The tanker was carrying 270,000 metric tonnes of crude oil from Kuwait to India when its engine room caught fire off the coast of Sangamankanda in the eastern district of Ampara.
The Navy said that so far the 270,000 metric tonnes of crude oil it was carrying had not been affected by the fire.
Steps are currently being taken to stop the spread of fire to the cargo," it said in a statement.
The Sri Lankan Navy is also taking steps to ensure that there will be no seepage of oil to the sea from the tanker.
The distressed vessel is in the waters 23 nautical miles off the eastern coast where the sea depth is measured at 3100 metres.
The operation to douse the fire resumed early this morning under the supervision of the Greek national captain of the tanker.
The Indian Naval Frigate INS Sahyadri joined the operations by 0200 hours on Friday.
The Navy said two more Indian Coast guard vessels are to join the rescue operations.
The Indian Coast Guard on Thursday said that it pressed into action three of its ships and a Dornier aircraft after the Sri Lankan Navy sought assistance to control the fire onboard the oil tanker.
In a swift sea and air coordinated Search and Rescue (SAR) operation, the Coast Guard said it immediately diverted ICG Ships Shaurya, Sarang and Samudra Paheredar, besides a Dornier aircraft for the firefight on the oil tanker. The Sri Lankan Navy said that the two Russian vessels which were docked at the Hambantota port since August 31 and dispatched to the area to join the rescue operations departed Sri Lankan waters this morning.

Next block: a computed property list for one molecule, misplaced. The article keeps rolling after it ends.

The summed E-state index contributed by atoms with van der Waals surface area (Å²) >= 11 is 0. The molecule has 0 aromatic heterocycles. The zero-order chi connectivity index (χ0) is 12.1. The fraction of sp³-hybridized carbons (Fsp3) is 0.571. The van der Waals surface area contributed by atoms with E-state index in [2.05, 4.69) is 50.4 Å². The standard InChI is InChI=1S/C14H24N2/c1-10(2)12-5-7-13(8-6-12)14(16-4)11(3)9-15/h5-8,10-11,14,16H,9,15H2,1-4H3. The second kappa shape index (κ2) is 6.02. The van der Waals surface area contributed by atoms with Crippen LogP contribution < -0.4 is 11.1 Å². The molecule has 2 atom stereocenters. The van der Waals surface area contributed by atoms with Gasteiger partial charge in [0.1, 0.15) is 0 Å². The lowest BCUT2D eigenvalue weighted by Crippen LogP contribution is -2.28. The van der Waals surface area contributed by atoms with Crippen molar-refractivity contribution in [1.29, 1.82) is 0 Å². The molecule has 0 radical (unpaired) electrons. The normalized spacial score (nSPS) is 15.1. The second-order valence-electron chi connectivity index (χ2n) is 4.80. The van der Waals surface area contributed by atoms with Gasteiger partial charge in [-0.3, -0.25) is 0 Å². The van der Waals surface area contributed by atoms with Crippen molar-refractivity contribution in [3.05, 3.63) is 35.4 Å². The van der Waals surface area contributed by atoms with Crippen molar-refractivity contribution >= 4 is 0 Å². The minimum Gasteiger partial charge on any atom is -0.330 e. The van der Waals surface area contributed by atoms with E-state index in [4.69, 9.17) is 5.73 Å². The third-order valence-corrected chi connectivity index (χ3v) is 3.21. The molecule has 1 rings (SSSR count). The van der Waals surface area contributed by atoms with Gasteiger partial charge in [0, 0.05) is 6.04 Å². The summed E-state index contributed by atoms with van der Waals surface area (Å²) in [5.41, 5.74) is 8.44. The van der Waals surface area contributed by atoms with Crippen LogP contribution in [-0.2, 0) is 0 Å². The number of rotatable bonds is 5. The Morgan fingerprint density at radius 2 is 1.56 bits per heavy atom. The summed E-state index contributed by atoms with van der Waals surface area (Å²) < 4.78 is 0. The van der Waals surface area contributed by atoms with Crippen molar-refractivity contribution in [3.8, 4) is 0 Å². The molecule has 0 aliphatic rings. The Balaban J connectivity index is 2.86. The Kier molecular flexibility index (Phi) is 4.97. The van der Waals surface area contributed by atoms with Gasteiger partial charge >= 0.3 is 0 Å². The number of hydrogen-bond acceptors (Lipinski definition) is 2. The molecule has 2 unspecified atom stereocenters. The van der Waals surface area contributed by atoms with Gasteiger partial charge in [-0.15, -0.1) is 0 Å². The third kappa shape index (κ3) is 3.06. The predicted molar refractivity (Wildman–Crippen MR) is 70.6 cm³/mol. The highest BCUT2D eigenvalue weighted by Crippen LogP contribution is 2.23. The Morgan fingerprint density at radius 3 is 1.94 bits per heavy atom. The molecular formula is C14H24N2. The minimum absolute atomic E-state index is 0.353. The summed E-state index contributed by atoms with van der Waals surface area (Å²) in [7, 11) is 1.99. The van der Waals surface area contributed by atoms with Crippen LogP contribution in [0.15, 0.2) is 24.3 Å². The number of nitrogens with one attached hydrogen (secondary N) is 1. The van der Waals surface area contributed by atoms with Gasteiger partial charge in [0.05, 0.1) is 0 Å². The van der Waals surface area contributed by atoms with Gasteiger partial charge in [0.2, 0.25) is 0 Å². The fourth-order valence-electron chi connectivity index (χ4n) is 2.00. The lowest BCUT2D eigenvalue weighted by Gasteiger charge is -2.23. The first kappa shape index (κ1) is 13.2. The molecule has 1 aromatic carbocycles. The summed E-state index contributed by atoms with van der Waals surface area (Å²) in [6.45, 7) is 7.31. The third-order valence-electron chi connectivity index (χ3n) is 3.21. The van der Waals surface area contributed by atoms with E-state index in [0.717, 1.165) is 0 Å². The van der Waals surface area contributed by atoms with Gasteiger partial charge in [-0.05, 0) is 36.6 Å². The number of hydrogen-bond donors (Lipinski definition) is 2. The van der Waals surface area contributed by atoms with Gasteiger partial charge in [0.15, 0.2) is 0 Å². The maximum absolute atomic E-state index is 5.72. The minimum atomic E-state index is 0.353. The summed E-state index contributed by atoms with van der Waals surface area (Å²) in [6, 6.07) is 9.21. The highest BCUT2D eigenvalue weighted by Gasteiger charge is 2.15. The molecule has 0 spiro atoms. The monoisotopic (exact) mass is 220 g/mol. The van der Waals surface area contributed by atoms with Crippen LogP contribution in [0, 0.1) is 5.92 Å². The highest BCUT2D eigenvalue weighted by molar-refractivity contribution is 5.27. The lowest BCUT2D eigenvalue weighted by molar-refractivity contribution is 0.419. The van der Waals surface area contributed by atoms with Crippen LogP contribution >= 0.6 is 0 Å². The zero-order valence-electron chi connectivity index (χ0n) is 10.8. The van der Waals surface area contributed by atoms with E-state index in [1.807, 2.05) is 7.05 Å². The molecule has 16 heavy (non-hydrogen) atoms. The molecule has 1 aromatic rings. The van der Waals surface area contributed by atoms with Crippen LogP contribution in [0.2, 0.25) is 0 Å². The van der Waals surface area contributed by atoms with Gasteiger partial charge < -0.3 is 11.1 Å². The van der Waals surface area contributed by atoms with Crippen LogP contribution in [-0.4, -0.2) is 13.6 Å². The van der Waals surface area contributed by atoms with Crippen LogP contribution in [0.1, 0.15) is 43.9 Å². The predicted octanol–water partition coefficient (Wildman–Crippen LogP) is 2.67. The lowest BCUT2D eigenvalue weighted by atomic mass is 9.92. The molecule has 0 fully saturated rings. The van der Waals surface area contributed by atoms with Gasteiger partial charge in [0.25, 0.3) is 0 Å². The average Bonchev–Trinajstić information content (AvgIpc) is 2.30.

On Thursday night, MV Helen, a vessel sailing in the area, rescued 3 Greeks and 16 Filipino crew members from the distressed vessel.
The Navy spokesman said that at least four ships had been dispatched to carry out the rescue operation.
The naval ships were dispatched from the eastern port of Trincomalee and the southern port of Hambantota.
At the time the fire broke out, the Panamanian-registered ship was about 38 nautical miles (70 kilometres) east of Sri Lanka.
(Only the headline and picture of this report may have been reworked by the Business Standard staff; the rest of the content is auto-generated from a syndicated feed.)
Business Standard has always strived hard to provide up-to-date information and commentary on developments that are of interest to you and have wider political and economic implications for the country and the world. Your encouragement and constant feedback on how to improve our offering have only made our resolve and commitment to these ideals stronger. Even during these difficult times arising out of Covid-19, we continue to remain committed to keeping you informed and updated with credible news, authoritative views and incisive commentary on topical issues of relevance.
We, however, have a request.
As we battle the economic impact of the pandemic, we need your support even more, so that we can continue to offer you more quality content. Our subscription model has seen an encouraging response from many of you, who have subscribed to our online content. More subscription to our online content can only help us achieve the goals of offering you even better and more relevant content. We believe in free, fair and credible journalism. Your support through more subscriptions can help us practise the journalism to which we are committed.
Support quality journalism and subscribe to Business Standard.